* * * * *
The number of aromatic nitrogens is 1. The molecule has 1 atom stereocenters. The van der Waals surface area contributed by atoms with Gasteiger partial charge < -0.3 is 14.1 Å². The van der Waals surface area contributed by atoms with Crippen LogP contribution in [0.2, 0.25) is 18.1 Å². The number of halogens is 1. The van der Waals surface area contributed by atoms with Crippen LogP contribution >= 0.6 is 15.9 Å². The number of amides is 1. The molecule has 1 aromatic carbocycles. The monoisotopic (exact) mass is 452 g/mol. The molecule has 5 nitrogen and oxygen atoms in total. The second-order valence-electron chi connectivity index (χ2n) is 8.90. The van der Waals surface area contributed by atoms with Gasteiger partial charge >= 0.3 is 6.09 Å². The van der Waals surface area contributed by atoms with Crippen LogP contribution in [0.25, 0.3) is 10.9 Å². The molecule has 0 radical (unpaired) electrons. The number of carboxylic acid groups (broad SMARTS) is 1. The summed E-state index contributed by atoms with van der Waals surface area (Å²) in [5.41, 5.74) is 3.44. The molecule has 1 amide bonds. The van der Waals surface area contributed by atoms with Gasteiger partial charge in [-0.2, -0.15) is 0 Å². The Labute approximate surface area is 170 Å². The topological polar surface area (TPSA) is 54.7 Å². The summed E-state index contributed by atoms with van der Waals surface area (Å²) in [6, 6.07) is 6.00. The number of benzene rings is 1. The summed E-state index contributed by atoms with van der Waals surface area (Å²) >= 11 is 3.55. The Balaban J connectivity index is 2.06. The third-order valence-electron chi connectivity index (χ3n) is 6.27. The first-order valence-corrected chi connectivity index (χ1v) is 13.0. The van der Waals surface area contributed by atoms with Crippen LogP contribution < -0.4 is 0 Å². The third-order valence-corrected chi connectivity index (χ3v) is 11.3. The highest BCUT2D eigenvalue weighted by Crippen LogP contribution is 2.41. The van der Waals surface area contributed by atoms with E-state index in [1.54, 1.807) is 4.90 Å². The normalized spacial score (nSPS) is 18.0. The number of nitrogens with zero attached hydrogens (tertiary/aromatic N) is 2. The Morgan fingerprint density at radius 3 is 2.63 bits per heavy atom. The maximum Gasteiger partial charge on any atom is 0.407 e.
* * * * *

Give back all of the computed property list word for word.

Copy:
The number of aromatic nitrogens is 1. The molecule has 1 atom stereocenters. The van der Waals surface area contributed by atoms with Gasteiger partial charge < -0.3 is 14.1 Å². The van der Waals surface area contributed by atoms with Crippen LogP contribution in [0.2, 0.25) is 18.1 Å². The number of halogens is 1. The van der Waals surface area contributed by atoms with Crippen LogP contribution >= 0.6 is 15.9 Å². The number of amides is 1. The molecule has 1 aromatic carbocycles. The monoisotopic (exact) mass is 452 g/mol. The molecule has 5 nitrogen and oxygen atoms in total. The second-order valence-electron chi connectivity index (χ2n) is 8.90. The van der Waals surface area contributed by atoms with Gasteiger partial charge >= 0.3 is 6.09 Å². The van der Waals surface area contributed by atoms with Crippen LogP contribution in [0.25, 0.3) is 10.9 Å². The molecule has 0 radical (unpaired) electrons. The number of carboxylic acid groups (broad SMARTS) is 1. The summed E-state index contributed by atoms with van der Waals surface area (Å²) in [5.41, 5.74) is 3.44. The molecule has 1 amide bonds. The van der Waals surface area contributed by atoms with Gasteiger partial charge in [-0.2, -0.15) is 0 Å². The Labute approximate surface area is 170 Å². The topological polar surface area (TPSA) is 54.7 Å². The summed E-state index contributed by atoms with van der Waals surface area (Å²) in [6, 6.07) is 6.00. The number of benzene rings is 1. The summed E-state index contributed by atoms with van der Waals surface area (Å²) >= 11 is 3.55. The Balaban J connectivity index is 2.06. The third-order valence-electron chi connectivity index (χ3n) is 6.27. The first-order valence-corrected chi connectivity index (χ1v) is 13.0. The van der Waals surface area contributed by atoms with Crippen LogP contribution < -0.4 is 0 Å². The third-order valence-corrected chi connectivity index (χ3v) is 11.3. The highest BCUT2D eigenvalue weighted by Crippen LogP contribution is 2.41. The van der Waals surface area contributed by atoms with E-state index in [1.54, 1.807) is 4.90 Å². The normalized spacial score (nSPS) is 18.0. The number of nitrogens with zero attached hydrogens (tertiary/aromatic N) is 2. The Morgan fingerprint density at radius 3 is 2.63 bits per heavy atom. The maximum Gasteiger partial charge on any atom is 0.407 e.